No. You are missing the point. With more money in the hands of its customers the owners will not absorb losses, they will have to figure out how to deal with the added income. Trickle down does not work. It has never worked. Increasing the customer base does work, every time.

 

If a company can only exist by paying its employees less than that employee needs for that day, should not continue. Having someone work and not earn enough to eat is like the parable of the lion that chases mice all day. The lion catches the mice and gets a small bite to eat. At the end of the day, the lion, after catching mice all day, starves to death. We are better off with people working at jobs productively earning for both themselves and the companies they work for.

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As I indicated at the top of the post, I didn't post these article so much for their specific content but to illustrate that the term "class warfare" is commonly used in print media. To censor the use of the term in the LO room would be a denial of the reality of the historic economic rearrangement happening today.

 

That being said, I admit the Kaye article did have the power to render one gradually unconscious. And the Salon article was a series of sad anecdotes.

 

The second Krugman article throws in the term "class warfare" at the end for a good reason..... to make the point that competition between the rich and poor is far more real than competition between nations.... That modern social struggle is now class-based, not nation-based, to which many still cling.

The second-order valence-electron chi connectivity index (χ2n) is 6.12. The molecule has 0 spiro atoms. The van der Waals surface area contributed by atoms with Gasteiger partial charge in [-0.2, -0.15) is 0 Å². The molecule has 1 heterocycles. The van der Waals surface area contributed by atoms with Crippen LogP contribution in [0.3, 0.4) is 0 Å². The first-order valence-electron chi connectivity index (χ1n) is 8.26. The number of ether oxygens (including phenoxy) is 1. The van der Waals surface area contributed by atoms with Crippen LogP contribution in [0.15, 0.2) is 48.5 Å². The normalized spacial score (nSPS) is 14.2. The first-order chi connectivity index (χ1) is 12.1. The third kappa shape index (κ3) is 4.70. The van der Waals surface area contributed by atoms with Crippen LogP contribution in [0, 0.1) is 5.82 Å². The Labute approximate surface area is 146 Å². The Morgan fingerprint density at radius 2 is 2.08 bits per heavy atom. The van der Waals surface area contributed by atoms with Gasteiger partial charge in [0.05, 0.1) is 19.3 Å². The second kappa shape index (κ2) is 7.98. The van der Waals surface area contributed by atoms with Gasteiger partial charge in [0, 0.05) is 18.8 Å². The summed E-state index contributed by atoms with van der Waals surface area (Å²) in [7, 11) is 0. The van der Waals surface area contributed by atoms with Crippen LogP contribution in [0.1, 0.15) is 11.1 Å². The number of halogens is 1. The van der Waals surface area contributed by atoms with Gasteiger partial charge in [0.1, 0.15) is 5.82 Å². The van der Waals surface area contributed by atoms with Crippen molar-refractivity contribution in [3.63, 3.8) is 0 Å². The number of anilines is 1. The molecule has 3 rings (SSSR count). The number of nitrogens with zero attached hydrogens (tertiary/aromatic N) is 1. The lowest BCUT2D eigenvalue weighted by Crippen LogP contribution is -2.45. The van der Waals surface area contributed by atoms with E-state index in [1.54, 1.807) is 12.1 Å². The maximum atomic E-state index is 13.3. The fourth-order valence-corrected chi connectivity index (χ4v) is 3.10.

Ok. Whether I like it or not, class warfare is the term in use. Personally, I will not use this term. I view it as a lazy way to criticize without making the effort to fairly and logically weigh pros and cons of any particular policy or law. Also, I think we overuse the word "war". For me, war has a very specific meaning.

 

If I understand it correctly, you're saying that whenever a law is passed that benefits 'the rich' more than 'the poor and middle class', then that's an example of 'the rich' waging class warfare on the rest of us. Is the reverse also true? Are ACA and Dodd-Frank examples of class warfare against rich people?

 

Let's say you had the opportunity to pass, or not, a new law (no amendment possible). If you pass this law, our top 1% earners will see their income jump by 10%. On the other hand, this law will only create a 1% increase in income for the 99%. Certainly, this law would make income inequality worse. Would you pass the law?